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Journal of comparative physiology

, Volume 152, Issue 2, pp 209–217 | Cite as

Physiological characterization of electroreceptors in the lampreysIchthyomyzon unicuspis andPetromyzon marinus

  • David Bodznick
  • David G. Preston
Article

Summary

  1. 1.

    We examined the physiological properties and distribution of electroreceptors in the skin of adult lampreys (vertebrates, class: Agnatha) by recording electroreceptor afferent fiber activity in the anterior lateral line nerve. Stimulation was with uniform or local electric fields in the water around the fish.

     
  2. 2.

    Lampreys possess ampullary electroreceptors widely distributed over the head and trunk (Fig. 1) that are sensitive to weak, low-frequency electric fields. The response thresholds to uniform fields are 1–10 μV/cm and the dynamic range of the receptors includes 4 log units of intensity (Fig. 3). Maximum sensitivity with sinusoidal currents is to frequencies ≦ 1 Hz (Fig. 4).

     
  3. 3.

    Like the ampullary receptors of elasmobranchs and other non-teleost fishes, lamprey electroreceptors are excited by weak cathodal fields (i.e. negative at the receptor opening relative to a distant reference) and inhibited by anodal fields. With very intense stimuli (1–10 mV/cm) the responses reverse so that strong cathodal fields are inhibitory and anodal fields are excitatory (Fig. 3). These results indicate that similar transduction mechanisms exist in the electroreceptors of lampreys and non-teleost jawed fishes. Likewise, as in other non-teleosts, all electroreceptors in lampreys including those on the trunk are innervated by the anterior lateral line nerve.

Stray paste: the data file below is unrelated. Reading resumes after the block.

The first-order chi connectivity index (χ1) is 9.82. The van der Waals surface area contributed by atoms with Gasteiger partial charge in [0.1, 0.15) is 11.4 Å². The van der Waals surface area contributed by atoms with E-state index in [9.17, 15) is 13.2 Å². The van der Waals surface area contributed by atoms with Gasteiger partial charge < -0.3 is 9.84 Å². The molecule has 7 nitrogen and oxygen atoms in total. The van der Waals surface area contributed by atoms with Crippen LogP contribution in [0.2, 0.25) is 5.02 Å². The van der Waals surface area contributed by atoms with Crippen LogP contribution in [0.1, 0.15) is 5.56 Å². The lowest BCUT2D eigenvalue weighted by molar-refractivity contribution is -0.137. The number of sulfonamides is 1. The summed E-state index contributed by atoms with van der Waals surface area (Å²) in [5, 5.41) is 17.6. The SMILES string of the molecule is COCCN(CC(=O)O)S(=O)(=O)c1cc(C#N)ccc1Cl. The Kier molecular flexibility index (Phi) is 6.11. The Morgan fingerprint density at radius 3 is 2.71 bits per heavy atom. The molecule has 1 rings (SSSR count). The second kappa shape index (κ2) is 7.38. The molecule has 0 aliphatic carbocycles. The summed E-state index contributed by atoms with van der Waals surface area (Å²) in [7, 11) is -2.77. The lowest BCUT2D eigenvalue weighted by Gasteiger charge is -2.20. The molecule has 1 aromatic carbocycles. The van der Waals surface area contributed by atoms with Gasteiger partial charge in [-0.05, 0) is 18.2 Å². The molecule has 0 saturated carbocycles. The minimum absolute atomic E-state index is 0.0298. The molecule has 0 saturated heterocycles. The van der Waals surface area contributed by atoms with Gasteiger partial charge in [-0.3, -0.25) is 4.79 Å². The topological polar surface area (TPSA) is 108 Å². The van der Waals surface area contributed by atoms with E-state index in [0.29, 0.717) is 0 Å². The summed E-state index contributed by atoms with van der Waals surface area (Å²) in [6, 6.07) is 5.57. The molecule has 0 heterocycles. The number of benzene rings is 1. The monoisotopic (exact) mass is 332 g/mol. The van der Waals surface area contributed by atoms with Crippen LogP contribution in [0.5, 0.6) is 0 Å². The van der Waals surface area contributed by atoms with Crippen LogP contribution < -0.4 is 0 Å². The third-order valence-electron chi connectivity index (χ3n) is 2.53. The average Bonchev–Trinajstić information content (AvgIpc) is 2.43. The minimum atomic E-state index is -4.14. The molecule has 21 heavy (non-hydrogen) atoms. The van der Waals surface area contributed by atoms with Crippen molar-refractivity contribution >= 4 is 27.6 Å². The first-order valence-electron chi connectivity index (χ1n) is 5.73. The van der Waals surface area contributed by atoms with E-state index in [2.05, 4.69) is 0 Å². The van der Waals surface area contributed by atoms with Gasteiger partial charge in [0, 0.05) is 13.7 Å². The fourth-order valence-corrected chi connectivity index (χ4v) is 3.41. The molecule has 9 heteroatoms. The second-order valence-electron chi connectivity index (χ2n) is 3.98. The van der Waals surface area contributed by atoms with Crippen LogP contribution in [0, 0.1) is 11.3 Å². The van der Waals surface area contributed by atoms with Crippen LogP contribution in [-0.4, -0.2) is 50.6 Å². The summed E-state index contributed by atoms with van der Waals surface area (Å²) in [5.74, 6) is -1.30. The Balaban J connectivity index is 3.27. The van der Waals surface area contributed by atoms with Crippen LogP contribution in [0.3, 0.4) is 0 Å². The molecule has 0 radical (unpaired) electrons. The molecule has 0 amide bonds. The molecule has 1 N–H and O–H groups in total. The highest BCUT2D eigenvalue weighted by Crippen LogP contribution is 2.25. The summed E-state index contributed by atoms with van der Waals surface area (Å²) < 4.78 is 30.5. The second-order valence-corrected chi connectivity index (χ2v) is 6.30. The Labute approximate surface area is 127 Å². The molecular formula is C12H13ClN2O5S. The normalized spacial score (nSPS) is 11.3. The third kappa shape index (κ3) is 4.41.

4. 4.

    The similarities in receptor physiology and innervation taken in conjunction with known similarities in medullary organization indicate that electrosensory systems of lampreys and non-teleost gnathostome fishes are homologous.

     

Keywords

Local Electric Field Fiber Activity Physiological Characterization Sinusoidal Current Intense Stimulus 
These keywords were added by machine and not by the authors. This process is experimental and the keywords may be updated as the learning algorithm improves.

Abbreviations

ALLN

anterior lateral line nerve

PLLN

posterior lateral line nerve

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Copyright information

© Springer-Verlag 1983

Authors and Affiliations

  • David Bodznick
    • 1
  • David G. Preston
    • 1
  1. 1.Department of BiologyWesleyan UniversityMiddletownUSA

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